A senior House Republican tells ABC News that if the vote to authorize a military strike in Syria were held today in the House, it would fail.
"He needs to make the case" the senior Republican said, adding that he believes the President can ultimately prevail but that he will need to convince a large number of Democrats to vote in favor of military action.
And on this vote there is no "Hastert rule" - Republicans say Speaker of the House John Boehner is committed to holding the vote even if a majority of Republicans are opposed to it.
President Obama yesterday said that although he believed he had the authority to order an attack on Syria without the authorization of Congress he had decided to seek their consent before ordering any such strike on the regime of Bashar al-Assad, which he accused of using chemical weapons last month against its own population, killing nearly 1500 people.
The president first talked to his chief of staff Denis McDonough about his desire to get congressional authorization prior to a strike late Friday.
According to White House officials, the decision to seek Congressional approval was Obama's alone - none of his senior aides pushed for it - in fact they were surprised when he brought it up because it had not even been part of the discussion on what to do. Several top advisors to the president raised concerns, fearing the vote might fail.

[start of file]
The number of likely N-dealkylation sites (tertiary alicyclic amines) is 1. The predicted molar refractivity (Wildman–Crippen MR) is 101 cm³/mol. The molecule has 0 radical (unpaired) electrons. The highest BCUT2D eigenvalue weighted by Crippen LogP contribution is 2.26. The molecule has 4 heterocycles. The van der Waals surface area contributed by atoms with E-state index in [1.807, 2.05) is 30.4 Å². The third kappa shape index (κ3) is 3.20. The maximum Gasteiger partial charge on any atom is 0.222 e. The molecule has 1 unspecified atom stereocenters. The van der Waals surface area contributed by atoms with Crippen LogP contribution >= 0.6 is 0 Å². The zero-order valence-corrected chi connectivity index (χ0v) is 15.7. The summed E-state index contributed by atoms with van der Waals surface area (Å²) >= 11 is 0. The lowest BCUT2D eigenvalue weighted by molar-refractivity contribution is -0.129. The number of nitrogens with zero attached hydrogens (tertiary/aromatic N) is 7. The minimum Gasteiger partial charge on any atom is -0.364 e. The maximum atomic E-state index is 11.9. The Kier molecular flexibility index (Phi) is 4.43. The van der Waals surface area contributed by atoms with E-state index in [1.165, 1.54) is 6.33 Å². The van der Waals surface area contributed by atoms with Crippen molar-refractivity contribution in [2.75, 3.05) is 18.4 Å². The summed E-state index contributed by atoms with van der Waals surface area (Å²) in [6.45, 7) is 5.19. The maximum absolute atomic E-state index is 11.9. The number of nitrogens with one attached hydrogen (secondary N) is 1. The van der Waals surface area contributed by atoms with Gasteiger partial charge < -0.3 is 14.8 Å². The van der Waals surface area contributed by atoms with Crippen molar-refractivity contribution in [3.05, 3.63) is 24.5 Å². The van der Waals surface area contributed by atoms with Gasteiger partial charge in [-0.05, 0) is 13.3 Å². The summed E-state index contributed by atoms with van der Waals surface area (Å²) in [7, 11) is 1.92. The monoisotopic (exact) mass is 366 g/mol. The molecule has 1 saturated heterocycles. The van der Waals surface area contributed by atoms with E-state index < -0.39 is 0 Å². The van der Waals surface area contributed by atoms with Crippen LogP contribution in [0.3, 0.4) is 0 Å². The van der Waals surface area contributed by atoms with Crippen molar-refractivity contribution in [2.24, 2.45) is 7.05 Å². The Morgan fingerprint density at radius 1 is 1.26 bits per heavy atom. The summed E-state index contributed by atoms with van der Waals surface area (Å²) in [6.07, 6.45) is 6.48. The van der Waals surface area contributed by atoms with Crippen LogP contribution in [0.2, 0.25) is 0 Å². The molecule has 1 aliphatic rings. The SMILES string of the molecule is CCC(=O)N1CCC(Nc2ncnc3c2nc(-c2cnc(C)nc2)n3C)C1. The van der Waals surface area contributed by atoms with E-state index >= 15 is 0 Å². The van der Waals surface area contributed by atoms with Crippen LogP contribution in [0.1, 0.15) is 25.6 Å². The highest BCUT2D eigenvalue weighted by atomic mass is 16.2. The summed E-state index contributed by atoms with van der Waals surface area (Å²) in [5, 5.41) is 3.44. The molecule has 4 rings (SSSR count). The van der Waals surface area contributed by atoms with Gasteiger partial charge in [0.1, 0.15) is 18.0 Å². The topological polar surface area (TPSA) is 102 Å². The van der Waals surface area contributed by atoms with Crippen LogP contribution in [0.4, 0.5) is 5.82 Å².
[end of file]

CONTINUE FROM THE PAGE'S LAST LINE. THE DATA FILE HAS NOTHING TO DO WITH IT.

But faced with the prospect of ordering military action not only without UN approval but without even the British, President Obama simply decided he did not want to act alone - he wants to put Congress on the record supporting his decision.
The congressional debate on authorizing the strike is expected to begin when members return to session on Sept. 9.
White House officials say that even though the president is seeking Congressional authorization, he does not rule out striking Syria even if he loses the vote in Congress.
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